Recorded at a variety of stops on the tour — Musica Japonica and Always Osaka in Osaka, Tokuzo in Nogoya, Helluva Lounge in Kobe — Japanese New Music Festival Japan Tour 2022 captures the trio of Atsushi Tsuyama (bass, guitar, piano), Tatsuya Yoshida (drums, synth, vocals) and Kawabata Makoto (guitar, synth, vocals) in various configurations as they dive into compositions from their collective projects together: Acid Mothers Temple SWR (all three), Ruins (here, Yoshida solo), Shlimp Warc (Yoshida-Kawabata), Zoffy (Tsuyama-Kawabata), Seikazoku (all three), Zubi Zuva X (all three) and Akaten (Tsuyama-Yoshida). (NB: That may not be a complete listing, but it is close.)
The result is spasmodically and beautifully energetic. It is a kaleidoscope of psychedelic noise and Hadron-synth collisions and sweet off-kilter love songs. It runs the gamut from 70's-inflected free rock to Middle Eastern-inspired jams to silly little ditties such as Wine, which might actually be a legit on-stage toast refracted through some processing. It is a smorgasbord, a little taste of everything, though what is included in everything are the choice cuts that Tsuyama, Yoshida and Kawabata have plumbed and perfected over the years.
Amidist the wide-ranging hypnotic loops, experiments in frayed phasing, ruffled folk ballads and all out freak-outs are a few standouts. The second track, "Kansaidenkihoannkyoukai", for instance, hits me viscerally and nostalgically, bringing to mind a Locust/Boredoms mix-tape I had in high school that blew my pubescent mind. Although it would be impossible to capture the wide-eyed excitement of blasting that out of my third-hand mid-1990s Ford Taurus tape deck, this one still sends my heart racing. A later track, "Parallel Action", revisits some of this territory, with a little less hardcore and more squally digressions. "I'm Not Sooooh! Baaad!" is an earworm and sounds surprisingly unaffected, given the embellishments that categorize much of the album. "Let's Zeppelin' 2022" is a riotous romp through Robert Plant-styled shrieks that is as much genuine homage as it is a gruff but electric deconstruction. Much of the rest of the album vacillates similarly between rock-forward pieces (think Ruins), frayed phasing motifs, horror movie electronics, offset Japanesque (to use a title) ballads and spacey AMT-styled breakdowns.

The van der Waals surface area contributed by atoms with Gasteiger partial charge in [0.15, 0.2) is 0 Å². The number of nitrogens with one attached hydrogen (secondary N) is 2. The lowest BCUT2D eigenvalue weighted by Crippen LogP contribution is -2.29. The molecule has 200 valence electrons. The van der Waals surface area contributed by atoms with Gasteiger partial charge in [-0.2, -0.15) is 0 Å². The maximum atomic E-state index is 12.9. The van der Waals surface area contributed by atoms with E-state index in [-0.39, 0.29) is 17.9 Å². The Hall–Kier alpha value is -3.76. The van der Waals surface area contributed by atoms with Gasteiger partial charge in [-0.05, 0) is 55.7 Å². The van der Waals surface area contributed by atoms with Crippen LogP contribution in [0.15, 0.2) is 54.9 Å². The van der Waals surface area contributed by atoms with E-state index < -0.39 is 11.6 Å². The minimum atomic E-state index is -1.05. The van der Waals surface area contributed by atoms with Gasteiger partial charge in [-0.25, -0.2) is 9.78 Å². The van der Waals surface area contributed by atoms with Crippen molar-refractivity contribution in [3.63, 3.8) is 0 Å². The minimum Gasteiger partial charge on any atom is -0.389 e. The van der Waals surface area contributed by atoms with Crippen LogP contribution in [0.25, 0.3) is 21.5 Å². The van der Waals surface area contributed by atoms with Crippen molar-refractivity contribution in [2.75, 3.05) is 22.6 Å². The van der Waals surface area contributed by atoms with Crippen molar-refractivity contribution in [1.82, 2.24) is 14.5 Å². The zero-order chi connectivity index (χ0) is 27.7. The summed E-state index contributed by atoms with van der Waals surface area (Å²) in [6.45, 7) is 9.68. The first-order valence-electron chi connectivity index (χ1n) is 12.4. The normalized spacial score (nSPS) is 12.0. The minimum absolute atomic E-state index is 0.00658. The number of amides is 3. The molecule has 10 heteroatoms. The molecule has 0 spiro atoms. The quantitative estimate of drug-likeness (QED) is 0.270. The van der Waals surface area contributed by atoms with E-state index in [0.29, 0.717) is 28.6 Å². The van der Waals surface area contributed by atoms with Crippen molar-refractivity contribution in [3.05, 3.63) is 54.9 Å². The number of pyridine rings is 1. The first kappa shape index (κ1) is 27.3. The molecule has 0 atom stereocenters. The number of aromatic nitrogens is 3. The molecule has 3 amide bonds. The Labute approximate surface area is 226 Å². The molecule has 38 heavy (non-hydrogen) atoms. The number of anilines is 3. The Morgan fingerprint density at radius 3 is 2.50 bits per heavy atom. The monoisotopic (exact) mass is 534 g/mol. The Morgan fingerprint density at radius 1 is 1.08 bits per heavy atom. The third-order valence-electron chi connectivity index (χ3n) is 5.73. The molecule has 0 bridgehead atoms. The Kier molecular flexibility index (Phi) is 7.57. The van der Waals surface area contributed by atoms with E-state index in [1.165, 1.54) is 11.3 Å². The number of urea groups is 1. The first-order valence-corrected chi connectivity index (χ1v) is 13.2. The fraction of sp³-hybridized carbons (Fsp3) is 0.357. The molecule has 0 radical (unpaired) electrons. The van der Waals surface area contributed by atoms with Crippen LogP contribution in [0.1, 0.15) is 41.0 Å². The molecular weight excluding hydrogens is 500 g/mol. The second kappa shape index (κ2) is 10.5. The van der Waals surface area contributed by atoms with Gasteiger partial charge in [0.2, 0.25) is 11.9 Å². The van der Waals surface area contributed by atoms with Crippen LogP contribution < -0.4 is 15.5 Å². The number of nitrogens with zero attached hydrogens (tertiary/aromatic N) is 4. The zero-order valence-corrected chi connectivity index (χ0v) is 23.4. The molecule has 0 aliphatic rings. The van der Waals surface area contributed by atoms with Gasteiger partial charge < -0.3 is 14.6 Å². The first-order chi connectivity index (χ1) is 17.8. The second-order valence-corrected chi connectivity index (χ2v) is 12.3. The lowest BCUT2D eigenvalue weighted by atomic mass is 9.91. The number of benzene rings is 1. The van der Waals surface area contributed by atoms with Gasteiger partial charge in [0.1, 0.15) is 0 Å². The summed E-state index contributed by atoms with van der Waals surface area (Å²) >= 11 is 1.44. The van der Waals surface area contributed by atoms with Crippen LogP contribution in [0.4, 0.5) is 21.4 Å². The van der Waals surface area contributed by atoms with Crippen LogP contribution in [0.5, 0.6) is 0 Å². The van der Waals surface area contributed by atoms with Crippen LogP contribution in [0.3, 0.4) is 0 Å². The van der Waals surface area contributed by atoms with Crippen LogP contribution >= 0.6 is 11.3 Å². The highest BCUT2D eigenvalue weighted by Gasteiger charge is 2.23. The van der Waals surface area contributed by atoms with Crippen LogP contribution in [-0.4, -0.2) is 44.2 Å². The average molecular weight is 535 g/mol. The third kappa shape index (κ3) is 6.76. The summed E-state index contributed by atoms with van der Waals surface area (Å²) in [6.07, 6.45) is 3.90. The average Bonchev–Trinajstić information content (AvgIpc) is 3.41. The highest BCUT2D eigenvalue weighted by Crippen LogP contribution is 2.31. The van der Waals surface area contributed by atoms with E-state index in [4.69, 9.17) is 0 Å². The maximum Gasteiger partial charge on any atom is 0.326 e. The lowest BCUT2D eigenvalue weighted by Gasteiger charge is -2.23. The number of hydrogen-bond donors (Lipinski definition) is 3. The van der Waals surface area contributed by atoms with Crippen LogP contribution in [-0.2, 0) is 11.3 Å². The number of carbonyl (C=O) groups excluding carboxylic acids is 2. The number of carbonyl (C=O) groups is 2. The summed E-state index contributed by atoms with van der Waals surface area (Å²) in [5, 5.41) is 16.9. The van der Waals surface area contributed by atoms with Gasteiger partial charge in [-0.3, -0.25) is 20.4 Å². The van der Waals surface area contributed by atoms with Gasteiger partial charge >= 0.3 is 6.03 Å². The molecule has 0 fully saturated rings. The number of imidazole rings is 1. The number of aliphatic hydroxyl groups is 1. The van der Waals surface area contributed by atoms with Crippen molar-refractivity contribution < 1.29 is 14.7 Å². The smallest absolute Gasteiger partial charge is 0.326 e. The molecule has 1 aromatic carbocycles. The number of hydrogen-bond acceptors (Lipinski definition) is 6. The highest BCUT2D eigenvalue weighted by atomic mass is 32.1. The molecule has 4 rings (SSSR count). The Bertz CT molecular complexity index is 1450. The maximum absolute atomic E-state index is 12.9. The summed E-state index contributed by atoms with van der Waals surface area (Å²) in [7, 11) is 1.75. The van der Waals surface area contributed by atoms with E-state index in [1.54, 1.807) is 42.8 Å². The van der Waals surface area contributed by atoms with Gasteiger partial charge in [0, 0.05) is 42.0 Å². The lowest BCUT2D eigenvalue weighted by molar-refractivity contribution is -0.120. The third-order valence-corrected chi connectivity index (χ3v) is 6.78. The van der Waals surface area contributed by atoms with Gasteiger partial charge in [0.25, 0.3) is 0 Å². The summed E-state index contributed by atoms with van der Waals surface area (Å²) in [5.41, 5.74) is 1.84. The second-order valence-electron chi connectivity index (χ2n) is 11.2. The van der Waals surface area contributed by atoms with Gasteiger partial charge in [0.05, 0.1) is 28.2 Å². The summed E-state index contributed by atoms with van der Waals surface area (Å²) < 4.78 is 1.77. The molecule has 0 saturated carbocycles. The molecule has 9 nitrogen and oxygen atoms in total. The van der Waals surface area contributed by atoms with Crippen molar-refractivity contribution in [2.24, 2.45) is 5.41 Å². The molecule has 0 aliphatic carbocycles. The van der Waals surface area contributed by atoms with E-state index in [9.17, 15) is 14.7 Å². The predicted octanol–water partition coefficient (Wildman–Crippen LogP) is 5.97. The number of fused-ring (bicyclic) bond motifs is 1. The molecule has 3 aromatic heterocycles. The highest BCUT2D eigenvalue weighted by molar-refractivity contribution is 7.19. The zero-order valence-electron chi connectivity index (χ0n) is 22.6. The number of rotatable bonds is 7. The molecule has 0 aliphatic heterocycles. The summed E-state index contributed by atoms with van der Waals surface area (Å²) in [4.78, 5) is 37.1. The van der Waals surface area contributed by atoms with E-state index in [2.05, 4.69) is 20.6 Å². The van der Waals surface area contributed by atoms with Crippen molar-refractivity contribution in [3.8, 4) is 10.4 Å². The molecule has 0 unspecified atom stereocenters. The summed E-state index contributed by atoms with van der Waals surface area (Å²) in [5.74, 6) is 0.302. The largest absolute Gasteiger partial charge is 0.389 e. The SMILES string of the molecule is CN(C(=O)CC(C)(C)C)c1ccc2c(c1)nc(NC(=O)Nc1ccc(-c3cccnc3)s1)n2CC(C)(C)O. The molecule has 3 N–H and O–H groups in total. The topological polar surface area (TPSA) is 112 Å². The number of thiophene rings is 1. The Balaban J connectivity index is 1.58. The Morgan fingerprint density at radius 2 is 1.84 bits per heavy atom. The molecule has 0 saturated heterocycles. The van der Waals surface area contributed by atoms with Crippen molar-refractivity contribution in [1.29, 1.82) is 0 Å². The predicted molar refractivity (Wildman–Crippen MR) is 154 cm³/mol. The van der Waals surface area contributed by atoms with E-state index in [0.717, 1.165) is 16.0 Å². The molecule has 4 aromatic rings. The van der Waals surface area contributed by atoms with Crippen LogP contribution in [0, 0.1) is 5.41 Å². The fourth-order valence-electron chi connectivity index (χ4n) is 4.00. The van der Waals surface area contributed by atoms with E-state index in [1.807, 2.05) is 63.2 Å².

Many bands seem to wear their disparate stylistic influences as a badge of honor, maybe a signal that they are open-minded or doing something new. Too often, however, these projects sound like sonic mishmash for its own sake. Tsuyama, Yoshida and Kawabata, however, have been around for a while, now, pioneering what superficially seems a kitchen-sink approach but in reality is quite cleverly curated. As Japanese New Music Festival shows, these artists pull the right sounds at the right times, still retaining some of that shock-value but never leaving the listener to question the utility of a given piece or melody or digression. In the hands of these pioneers of Japanese free-psychedelia and avant-rock, it just works.
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